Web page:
The services of West Point commander Benedict Arnold did not come cheap.
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On July 15, 1780 he wrote a coded letter to spymaster Major John Andre demanding 20,000 pounds sterling for turning over West Point and its garrison to the British commander in chief, Sir Henry Clinton. He also wanted 10,000 pounds in case of loss and 100 pounds per year for life.
At a meeting with Andre, who arrived from New York City on the British sloop Vulture, Arnold gave him the plans of West Point, the placement of troops and other sensitive information.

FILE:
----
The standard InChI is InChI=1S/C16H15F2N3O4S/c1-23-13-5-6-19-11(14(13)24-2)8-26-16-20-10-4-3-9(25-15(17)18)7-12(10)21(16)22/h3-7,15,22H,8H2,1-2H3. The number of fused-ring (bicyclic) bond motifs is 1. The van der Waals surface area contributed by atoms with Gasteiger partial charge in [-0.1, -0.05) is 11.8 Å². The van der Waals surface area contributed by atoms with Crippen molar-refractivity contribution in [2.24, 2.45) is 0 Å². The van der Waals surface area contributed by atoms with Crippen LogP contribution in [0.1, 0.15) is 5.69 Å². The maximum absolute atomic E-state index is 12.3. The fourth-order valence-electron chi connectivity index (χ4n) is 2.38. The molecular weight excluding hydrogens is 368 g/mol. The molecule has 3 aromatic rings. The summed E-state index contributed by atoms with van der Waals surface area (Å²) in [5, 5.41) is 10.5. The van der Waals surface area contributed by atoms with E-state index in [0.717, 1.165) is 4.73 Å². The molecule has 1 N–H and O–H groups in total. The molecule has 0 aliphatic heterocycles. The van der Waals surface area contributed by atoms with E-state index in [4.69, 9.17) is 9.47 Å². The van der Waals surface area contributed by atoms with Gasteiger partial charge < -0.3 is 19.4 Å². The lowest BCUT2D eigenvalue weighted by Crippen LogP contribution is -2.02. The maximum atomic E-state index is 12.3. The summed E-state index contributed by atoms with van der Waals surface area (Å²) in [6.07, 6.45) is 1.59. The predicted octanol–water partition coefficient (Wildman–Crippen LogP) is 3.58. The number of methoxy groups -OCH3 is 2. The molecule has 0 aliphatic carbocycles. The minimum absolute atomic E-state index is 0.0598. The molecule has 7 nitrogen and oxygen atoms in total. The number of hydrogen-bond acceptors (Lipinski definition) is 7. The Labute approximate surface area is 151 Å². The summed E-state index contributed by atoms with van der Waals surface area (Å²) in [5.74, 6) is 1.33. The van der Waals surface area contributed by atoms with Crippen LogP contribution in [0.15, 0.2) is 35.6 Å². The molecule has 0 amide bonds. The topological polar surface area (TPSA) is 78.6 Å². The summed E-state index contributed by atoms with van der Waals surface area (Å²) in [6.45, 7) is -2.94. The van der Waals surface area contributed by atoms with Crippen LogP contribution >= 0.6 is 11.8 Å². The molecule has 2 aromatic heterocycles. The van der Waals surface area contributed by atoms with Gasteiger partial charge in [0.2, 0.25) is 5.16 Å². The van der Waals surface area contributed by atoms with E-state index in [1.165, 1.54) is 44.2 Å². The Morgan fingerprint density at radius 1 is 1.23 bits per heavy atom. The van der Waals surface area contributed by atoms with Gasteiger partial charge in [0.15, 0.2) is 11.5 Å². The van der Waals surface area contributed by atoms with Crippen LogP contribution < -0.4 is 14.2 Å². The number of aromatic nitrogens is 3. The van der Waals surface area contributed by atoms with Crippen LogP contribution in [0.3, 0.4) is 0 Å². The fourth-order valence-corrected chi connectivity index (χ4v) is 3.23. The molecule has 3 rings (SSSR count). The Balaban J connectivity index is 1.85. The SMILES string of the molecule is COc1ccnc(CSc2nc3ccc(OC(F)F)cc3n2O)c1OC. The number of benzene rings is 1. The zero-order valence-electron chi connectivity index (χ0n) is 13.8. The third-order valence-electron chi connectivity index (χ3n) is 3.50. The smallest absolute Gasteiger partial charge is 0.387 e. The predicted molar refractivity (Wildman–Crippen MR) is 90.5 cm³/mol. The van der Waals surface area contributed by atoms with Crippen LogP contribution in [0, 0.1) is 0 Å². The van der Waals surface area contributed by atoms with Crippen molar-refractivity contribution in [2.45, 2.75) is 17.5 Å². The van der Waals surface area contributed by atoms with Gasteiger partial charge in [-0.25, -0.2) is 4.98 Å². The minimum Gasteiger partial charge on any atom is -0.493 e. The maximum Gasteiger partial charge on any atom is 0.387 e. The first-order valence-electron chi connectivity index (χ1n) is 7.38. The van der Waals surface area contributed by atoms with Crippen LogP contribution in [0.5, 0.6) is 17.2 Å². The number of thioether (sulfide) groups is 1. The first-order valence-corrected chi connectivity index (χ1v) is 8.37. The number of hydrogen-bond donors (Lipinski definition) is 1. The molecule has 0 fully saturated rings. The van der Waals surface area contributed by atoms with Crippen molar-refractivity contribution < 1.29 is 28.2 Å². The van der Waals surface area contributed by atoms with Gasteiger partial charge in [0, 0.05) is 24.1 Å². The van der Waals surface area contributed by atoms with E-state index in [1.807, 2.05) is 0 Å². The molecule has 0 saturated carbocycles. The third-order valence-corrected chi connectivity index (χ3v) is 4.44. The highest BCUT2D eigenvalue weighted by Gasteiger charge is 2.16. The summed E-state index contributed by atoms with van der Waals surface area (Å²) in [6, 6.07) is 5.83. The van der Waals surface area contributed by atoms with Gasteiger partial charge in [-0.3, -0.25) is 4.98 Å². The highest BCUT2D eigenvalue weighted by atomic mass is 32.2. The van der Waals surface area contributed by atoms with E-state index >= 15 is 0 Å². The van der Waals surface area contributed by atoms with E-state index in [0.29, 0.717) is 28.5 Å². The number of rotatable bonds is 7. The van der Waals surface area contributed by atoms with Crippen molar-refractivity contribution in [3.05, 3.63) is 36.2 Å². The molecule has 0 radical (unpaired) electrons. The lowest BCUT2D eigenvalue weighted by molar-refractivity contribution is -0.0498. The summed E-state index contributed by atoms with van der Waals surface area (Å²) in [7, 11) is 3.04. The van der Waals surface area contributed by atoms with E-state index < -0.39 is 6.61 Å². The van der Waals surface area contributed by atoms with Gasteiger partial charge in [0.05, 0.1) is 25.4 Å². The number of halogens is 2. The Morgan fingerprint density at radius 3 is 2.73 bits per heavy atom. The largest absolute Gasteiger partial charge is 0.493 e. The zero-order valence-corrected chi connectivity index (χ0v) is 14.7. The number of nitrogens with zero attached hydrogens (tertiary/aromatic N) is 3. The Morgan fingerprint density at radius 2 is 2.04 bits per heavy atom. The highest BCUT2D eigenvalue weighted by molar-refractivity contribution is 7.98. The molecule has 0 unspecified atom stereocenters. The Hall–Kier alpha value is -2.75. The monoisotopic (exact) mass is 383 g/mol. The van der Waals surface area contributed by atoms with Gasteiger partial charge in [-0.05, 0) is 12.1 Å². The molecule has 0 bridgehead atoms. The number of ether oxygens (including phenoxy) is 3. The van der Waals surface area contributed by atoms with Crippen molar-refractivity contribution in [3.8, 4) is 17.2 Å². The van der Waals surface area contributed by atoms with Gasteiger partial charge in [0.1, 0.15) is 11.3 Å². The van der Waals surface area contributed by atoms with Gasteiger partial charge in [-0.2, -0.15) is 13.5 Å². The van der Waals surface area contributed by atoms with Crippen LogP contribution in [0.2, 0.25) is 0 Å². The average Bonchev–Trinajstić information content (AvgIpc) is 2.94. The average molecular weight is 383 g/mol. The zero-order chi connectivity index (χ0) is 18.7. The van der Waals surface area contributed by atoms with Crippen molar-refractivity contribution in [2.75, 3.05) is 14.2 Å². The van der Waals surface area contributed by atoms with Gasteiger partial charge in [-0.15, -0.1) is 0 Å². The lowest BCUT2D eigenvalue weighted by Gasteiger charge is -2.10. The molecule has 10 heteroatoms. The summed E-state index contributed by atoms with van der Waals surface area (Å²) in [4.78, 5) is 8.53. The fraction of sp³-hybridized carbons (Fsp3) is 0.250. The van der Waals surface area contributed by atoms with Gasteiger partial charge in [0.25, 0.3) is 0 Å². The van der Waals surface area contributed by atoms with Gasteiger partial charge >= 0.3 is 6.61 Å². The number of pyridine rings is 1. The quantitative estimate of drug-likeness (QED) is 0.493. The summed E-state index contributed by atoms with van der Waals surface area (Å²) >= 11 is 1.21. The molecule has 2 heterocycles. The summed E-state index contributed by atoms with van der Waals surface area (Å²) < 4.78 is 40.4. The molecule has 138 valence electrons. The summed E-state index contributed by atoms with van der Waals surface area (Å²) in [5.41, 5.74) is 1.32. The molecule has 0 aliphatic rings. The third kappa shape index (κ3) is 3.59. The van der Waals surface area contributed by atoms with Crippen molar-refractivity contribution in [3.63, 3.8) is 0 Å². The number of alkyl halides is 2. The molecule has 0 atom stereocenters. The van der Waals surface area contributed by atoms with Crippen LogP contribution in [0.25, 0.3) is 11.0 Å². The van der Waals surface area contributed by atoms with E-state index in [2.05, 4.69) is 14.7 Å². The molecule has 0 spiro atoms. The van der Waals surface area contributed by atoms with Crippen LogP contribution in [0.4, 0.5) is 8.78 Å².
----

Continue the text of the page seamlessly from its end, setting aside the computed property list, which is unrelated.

Meanwhile, American forces bombarded the Vulture, forcing the ship to sail off. To return to New York, Andre now had to go overland through enemy-held territory. A trio of militia men stopped and searched him, finding the documents in his boots.
Andre was later hanged as a spy, but Arnold fled downriver to the Vulture and successfully defected to the British, who gave him a military commission, land in Canada and pensions for his family.
I spoke with John A. Nagy, author of “Invisible Ink: American Spycraft of the American Revolution,” on the following topics:
1. Revolutionary War Spies
2. Inks, Codes and Ciphers
3. Double Agents
4. Arnold’s Military Successes
5. Arnold’s Treachery
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